Building St. Joseph Church: French-Canadians in Burlington
Most of the French-Canadians immigrating to Vermont in the 18th century did so to improve their life situations.
Instead of having a desire to assimilate into New England’s version of American culture, these immigrants prioritized the preservation of their own customs from Québec. With their Catholic faith at the center of French-Canadian culture, these large immigrant families were accustomed to supporting their church, schools and convents and gathering often for parish social events.
The building of St. Joseph Parish in Burlington began before a church building or the creation of the Diocese of Burlington. The growing French-Canadian Catholic congregation in the greater Burlington area — with the support of clergy who spoke their language and understood their customs — became the driving force behind the creation of the first French-Canadian national parish in New England.
The Catholic Church in Vermont was under the care of three separate Dioceses before the establishment of Burlington as a Catholic Diocese in 1853: the Dioceses of Québec (1674-1789), Baltimore (1789-1810) and Boston (1810-1853). A handful of priests traveled from Canada throughout northern Vermont; others ministered in the southern region.
In 1830, an Irish priest, Father Jeremiah O’Callaghan, became Vermont’s first resident priest. Sent to serve all Catholics in Vermont, including Irish and French-Canadian Catholics in Burlington, Father O’Callaghan built St. Mary Church in Burlington in 1832 to serve both congregations. He did not speak French, and this lack of understanding of cultures between the English- and French-speaking immigrants was the source of tension between him and the French-Canadians. These mostly poor, uneducated French-Canadians resorted to civil marriage ceremonies instead of having sacramental celebrations – unless they returned to Canada for weddings and baptisms. They feared a decline of their French identity due to name changes by civil authorities and/or priests who did not speak or understand French.
Soon after St. Mary’s was blessed and dedicated in 1832, Boston Bishop Benedict Fenwick requested the assistance of French priests for the six New England states. Father Amable Petithomme arrived in Burlington in 1834 after ministering in Maine to French-Canadians and the Penobscot tribe. Separate services took place at St. Mary’s from the time he arrived. Father Petithomme built a small chapel for the French-Canadians near St. Mary’s. He left Burlington in 1835; the French-Canadians then were served intermittently by Father François Ancé and Father Pierre Mignault. Despite their energized efforts to retain a resident priest for their congregation, French-Canadian Catholics in Burlington struggled to maintain their faith culture at St. Mary’s among the area Anglophone majority.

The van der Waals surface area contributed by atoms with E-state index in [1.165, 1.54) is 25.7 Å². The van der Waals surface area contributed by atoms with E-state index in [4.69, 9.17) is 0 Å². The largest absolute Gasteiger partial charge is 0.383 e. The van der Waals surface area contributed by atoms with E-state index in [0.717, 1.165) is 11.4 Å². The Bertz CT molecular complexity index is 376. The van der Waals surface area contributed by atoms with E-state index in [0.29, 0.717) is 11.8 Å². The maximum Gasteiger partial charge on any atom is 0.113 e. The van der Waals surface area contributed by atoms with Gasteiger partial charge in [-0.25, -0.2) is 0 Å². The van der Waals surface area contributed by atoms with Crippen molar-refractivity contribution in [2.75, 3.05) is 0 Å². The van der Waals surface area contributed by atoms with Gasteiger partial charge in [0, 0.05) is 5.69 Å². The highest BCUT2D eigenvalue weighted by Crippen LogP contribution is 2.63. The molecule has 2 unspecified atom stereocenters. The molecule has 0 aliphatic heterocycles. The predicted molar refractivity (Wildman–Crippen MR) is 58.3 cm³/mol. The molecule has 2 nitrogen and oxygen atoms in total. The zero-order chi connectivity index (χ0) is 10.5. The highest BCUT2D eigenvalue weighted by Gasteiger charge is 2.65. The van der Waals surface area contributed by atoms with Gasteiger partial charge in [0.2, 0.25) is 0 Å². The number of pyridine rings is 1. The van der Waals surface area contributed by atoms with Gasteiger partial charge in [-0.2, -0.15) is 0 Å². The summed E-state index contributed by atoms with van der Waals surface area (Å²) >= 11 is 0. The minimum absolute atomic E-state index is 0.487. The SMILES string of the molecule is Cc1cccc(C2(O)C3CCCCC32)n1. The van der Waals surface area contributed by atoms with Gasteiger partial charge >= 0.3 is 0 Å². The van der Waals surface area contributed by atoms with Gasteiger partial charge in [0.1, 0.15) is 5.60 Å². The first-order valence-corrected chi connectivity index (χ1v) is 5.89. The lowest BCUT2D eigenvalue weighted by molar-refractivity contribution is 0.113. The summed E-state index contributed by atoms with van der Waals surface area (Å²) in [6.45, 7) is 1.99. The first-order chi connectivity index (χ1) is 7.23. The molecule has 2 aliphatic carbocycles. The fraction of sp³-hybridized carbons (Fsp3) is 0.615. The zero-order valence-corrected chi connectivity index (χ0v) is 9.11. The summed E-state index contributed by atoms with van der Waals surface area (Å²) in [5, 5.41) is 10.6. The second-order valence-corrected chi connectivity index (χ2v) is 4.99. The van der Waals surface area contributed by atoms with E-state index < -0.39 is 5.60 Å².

A French-Canadian parish
Detailed communications among the Dioceses of Montreal and Boston and the French-Canadians outlining the need for a French parish continued until 1850 when Father Mignault advocated for the Canadian Catholics, indicating to Boston Bishop John Fitzpatrick that he knew of French priests willing to minister in the Burlington area.
The significant increase in the French-Canadian population in Chittenden County necessitated the creation of another parish. Father Joseph Quevillion of Joliette, Québec, arrived in Burlington in 1850 to serve as the first pastor of St. Joseph Parish.
French-Canadians in the area elected a committee of trustees for the new parish – a small group of literate, professional and skilled French-Canadian businessmen. Charged with the task of building their new church, the committee and Father Quevillion purchased land less than an acre in size on Prospect Hill, near the site of the first St. Mary Church. In 1850 the cornerstone for St. Joseph Church — named and dedicated to the first patron of Canada — was blessed by Father Migneault. By the end of 1850, St. Joseph’s roof was complete, and Mass was celebrated in the wood and brick church; the solemn blessing took place on June 1, 1851.
A larger church for the French-Canadians
Some 20 years after building a church for French-Canadian Catholics in the Burlington area, St. Joseph Church on Prospect Hill was too small. Burlington Bishop Louis deGoësbriand appointed Father Jérôme Cloarec as pastor for St. Joseph’s in 1871; Father Cloarec was instrumental in advocating for a larger church for the French-Canadians.
St. Joseph’s was designed in a style unique to Québec – Late Italian Renaissance Revival. The exterior was completed with stone from the William H. Root Redstone Quarry in Burlington and greystone from the Isle LaMotte Greystone Quarry. Societies donated funds for other elements such as the decorative panels and medallions in the central barrel vault of the ceiling and three church bells. After four years, St. Joseph’s was blessed by Bishop deGoësbriand on April 10, 1887.
The detailed documentation of the parish’s history is captured in “History of St. Joseph Burlington, Vermont 1830-1987.”
St. Joseph Parish and its founding Francophone congregation depict the unyielding perseverance and self-sacrifice of French-Canadian immigrants. It is a testament to their faith and trust in God.
For more information, email firstname.lastname@example.org.
—Kathleen Messier is assistant archivist for the Diocese of Burlington.
—Originally published in the Spring 2021 issue of Vermont Catholic magazine.